Three-team tiebreaker

Posted by ESPN.com's Heather Dinich

Many of you have been asking what will happen if Miami, Georgia Tech and Virginia Tech all finish with one loss and Georgia Tech beats Virginia Tech.

It hurts my brain to think about it, but it wouldn't surprise me if that scenario came to fruition this fall. That being said, it's going to be very, very difficult for one team to get through the conference will one loss, let alone all three. Until the rest of the season plays out, there is no easy answer to that question, but here's how the three-team tiebreakers work in the ACC:

1. Combined head-to-head record among teams.

2. Record of the tied teams within the division.

3. Head-to-head competition against the team within the division with the best overall (divisional or conference) record, and proceeding through the division. Multiple ties within the division will be broken first to last.

4. Overall record versus all common non-divisional teams. (If they all played NC State, for example. We'll use the Atlantic Division because of this particular scenario everyone is interested in.)

5. Combined record against all common Atlantic Division teams.

6. Record against common Atlantic Division teams with the best overall conference record, and then proceeding through the other common Atlantic Division opponents based on their order of finish in the division.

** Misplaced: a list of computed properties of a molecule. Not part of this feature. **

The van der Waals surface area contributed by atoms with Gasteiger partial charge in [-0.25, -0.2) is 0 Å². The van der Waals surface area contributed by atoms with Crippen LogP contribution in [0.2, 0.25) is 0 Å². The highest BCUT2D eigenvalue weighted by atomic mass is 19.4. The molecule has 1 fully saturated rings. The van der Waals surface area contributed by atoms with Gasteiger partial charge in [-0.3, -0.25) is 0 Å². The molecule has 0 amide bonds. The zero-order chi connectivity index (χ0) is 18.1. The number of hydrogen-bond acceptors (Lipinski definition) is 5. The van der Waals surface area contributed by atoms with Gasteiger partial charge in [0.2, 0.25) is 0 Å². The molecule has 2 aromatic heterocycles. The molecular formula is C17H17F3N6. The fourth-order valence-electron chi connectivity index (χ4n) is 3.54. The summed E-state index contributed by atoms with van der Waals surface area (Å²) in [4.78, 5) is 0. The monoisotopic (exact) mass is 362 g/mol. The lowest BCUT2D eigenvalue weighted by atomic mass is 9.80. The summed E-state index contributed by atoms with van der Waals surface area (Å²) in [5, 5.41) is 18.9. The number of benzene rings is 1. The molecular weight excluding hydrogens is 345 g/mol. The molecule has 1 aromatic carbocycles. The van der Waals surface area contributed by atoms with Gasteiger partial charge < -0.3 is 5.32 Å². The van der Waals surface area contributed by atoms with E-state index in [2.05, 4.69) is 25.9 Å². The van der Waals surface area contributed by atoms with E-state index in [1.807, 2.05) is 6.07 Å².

7. This one is kind of like the Big 12 tiebreaker that caused such a fuss last year, except a little smarter. The team with the highest ranking in the BCS Standings following the end of the regular season season will be the division winner UNLESS -- and this is the key -- UNLESS the second of the tied teams is ranked within five or fewer places of the highest ranked tied team. In that case, the head-to-head results of those two teams would determine who plays in the ACCCG. So if Miami and Virginia Tech were both ranked in the top 10 of the final BCS Standings, and the Canes were within five spots of the Hokies, Virginia Tech would win.

8. Worst case scenario? A draw determines the winner.

Aren't you glad you asked?

Let's not bring this up again until November, OK?